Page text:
“Breaking Bad” wrapped production in 2013. Several months later, the show’s creators Gilligan and Peter Gould pitched the spin-off “Better Call Saul” to Odenkirk at the Chateau Marmont in West Hollywood. Odenkirk told them they would have to make Saul’s character more likable for the series to be successful.

    “What I love about playing Jimmy/Saul/Gene Takovic (when he’s in hiding in the Cinnabon) is I do think we all have some version of that. We have some version of the public persona. Maybe we’re a little more strong-willed, we throw our opinion around a little louder. Then there’s the family version of ourselves where we’re talking to our spouse and maybe our kids,” he said. “And then there’s the version where you’re alone, and we see that somewhat too in ‘Better Call Saul.’ And when you’re alone, you’re yet another version of yourself. And maybe that’s the place where you most are vulnerable and you feel your self-doubt.

    Most recently, Odenkirk has reinvented himself as an action hero in the movie, “Nobody.” He said he’s tickled by the idea that was able to pull it off.

    “It’s so crazy that I would do an unironic, vengeance-filled, anger-filled action movie.”

    One of the inspirations for making “Nobody” were two break-ins that his family experienced.

    “That was very traumatic for us. And I was left with a lot of feelings of anger that didn’t go away for a long time,” he said. “And I thought I could use those feelings to power this performance. It was a real challenge and in so many ways. And I wanted that challenge and I also thought it would never get made.”

    The tagline for “Nobody” is “Never underestimate a nobody.” And we’d like to add another tagline: “NEVER UNDERESTIMATE BOB ODENKIRK.”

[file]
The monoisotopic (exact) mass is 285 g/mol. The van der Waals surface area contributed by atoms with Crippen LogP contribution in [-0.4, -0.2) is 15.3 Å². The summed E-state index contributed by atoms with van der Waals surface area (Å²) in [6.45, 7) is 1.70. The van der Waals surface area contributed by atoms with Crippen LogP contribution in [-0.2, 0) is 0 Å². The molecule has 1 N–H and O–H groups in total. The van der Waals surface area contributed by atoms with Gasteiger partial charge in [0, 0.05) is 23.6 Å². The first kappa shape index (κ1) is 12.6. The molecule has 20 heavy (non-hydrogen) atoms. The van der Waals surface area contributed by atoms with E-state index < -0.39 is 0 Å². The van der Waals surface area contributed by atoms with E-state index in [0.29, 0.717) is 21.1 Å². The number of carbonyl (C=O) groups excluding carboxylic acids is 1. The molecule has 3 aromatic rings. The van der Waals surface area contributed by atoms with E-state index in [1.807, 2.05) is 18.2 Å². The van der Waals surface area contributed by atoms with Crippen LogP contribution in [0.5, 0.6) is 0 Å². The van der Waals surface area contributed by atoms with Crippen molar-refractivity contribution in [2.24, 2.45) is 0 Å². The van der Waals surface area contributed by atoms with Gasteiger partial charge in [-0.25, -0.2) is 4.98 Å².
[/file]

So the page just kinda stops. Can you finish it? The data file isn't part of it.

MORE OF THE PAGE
• Dana Schwartz writes the novel she always wanted to read

    When writer and humorist Dana Schwartz was 22, she visited Edinburgh, Scotland for the first time. Inspired by the castles and cobblestones, she tells WPR’s “BETA” that this ideal European gothic backdrop inspired her to write a novel around her lifelong fascination on the early medical history of the era.

    “I’ve been fascinated with the macabre side of medical history my entire life, just the dawn of pre-anesthesia surgery and how kind of gruesome it was. But there’s also something romantic about the Enlightenment side of it and the dawn of modern scientific reason coming to the forefront. So, I’ve always sort of had that churning around in the back of my mind,” she says.

    The result of all that churning is her latest young adult novel, “Anatomy: A Love Story.”

    “Anatomy” is a (Mary) Shelley-esque nod to gothic literature, complete with grave robbing, tragic romance, premedieval medicine and its shady practitioners.

    “I had this idea inspired by ‘Frankenstein’ — the idea of putting together a human body and what that technology would look like. Basically, if ‘Frankenstein’ technology existed and was real, what other applications could it have and how might someone have discovered it in a different way with a different goal?” Schwartz says.

    The novel — which was recently named to Reese Witherspoon’s YA Book Club — is set in Edinburgh, Scotland in the early 1800s. It follows an independent young woman, Hazel Sinnett, who yearns to be a surgeon, but runs against the era’s sexism in the medical community.

    “I really wanted to make Hazel feel like a woman of her time. Even though she is a strong woman who’s more ambitious and pursuing a path that wouldn’t have been considered socially acceptable for a woman at the time, it was really important to me that she still feel very grounded and not like a 2022 protagonist who has just been dropped into the 1800s,” says Schwartz.

    Hazel comes from a wealthy but isolated background and is trapped in a predetermined marriage to her cousin. She’s lost her father and brother and her mother has become reclusive. With basically no role models to emulate, or perhaps better to prevent her, she takes the bold initiative to pursue medicine.

    “Hazel sort of has grown up very lonely and isolated, and so she has the sort of the naivete that comes from privilege where she thinks, ‘Well, yeah, of course, why couldn’t I do these things that I want to do?’ Because she hasn’t had the reinforcement of society knocking her down again and again,” Schwartz says.

    Outcast from the male dominated medical community — in an era where to advance and practice medicine, access to corpses is like a verboten currency — Hazel needs to discover another way to learn. So, she makes the acquaintance of a “resurrection man,” Jack Kerr.